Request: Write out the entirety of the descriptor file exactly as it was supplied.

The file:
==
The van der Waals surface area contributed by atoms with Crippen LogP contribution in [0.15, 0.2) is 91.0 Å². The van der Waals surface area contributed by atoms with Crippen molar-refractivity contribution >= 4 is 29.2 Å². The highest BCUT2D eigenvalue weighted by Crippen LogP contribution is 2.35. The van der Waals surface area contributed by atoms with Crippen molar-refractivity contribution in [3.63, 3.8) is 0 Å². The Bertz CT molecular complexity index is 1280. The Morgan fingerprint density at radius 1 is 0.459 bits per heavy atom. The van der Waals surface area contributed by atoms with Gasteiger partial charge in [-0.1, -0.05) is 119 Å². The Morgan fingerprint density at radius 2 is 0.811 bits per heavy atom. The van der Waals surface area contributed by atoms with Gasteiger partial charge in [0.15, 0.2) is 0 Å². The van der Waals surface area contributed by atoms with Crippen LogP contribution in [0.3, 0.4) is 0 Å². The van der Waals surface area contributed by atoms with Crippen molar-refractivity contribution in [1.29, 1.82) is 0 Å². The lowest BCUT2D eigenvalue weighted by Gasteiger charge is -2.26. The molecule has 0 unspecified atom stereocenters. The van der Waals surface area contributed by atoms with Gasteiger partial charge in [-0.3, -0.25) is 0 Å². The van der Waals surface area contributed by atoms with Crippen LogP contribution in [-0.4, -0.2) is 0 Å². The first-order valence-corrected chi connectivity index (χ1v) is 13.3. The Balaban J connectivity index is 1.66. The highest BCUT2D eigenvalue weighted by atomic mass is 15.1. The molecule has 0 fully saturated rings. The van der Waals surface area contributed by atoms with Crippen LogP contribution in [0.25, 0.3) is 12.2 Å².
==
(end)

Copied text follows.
The van der Waals surface area contributed by atoms with Crippen LogP contribution in [0.15, 0.2) is 91.0 Å². The van der Waals surface area contributed by atoms with Crippen molar-refractivity contribution >= 4 is 29.2 Å². The highest BCUT2D eigenvalue weighted by Crippen LogP contribution is 2.35. The van der Waals surface area contributed by atoms with Crippen molar-refractivity contribution in [3.63, 3.8) is 0 Å². The Bertz CT molecular complexity index is 1280. The Morgan fingerprint density at radius 1 is 0.459 bits per heavy atom. The van der Waals surface area contributed by atoms with Gasteiger partial charge in [-0.1, -0.05) is 119 Å². The Morgan fingerprint density at radius 2 is 0.811 bits per heavy atom. The van der Waals surface area contributed by atoms with Gasteiger partial charge in [0.15, 0.2) is 0 Å². The van der Waals surface area contributed by atoms with Crippen LogP contribution in [0.3, 0.4) is 0 Å². The van der Waals surface area contributed by atoms with Crippen molar-refractivity contribution in [1.29, 1.82) is 0 Å². The lowest BCUT2D eigenvalue weighted by Gasteiger charge is -2.26. The molecule has 0 unspecified atom stereocenters. The van der Waals surface area contributed by atoms with Gasteiger partial charge in [-0.3, -0.25) is 0 Å². The van der Waals surface area contributed by atoms with Crippen LogP contribution in [-0.4, -0.2) is 0 Å². The first-order valence-corrected chi connectivity index (χ1v) is 13.3. The Balaban J connectivity index is 1.66. The highest BCUT2D eigenvalue weighted by atomic mass is 15.1. The molecule has 0 fully saturated rings. The van der Waals surface area contributed by atoms with Crippen LogP contribution in [0.25, 0.3) is 12.2 Å².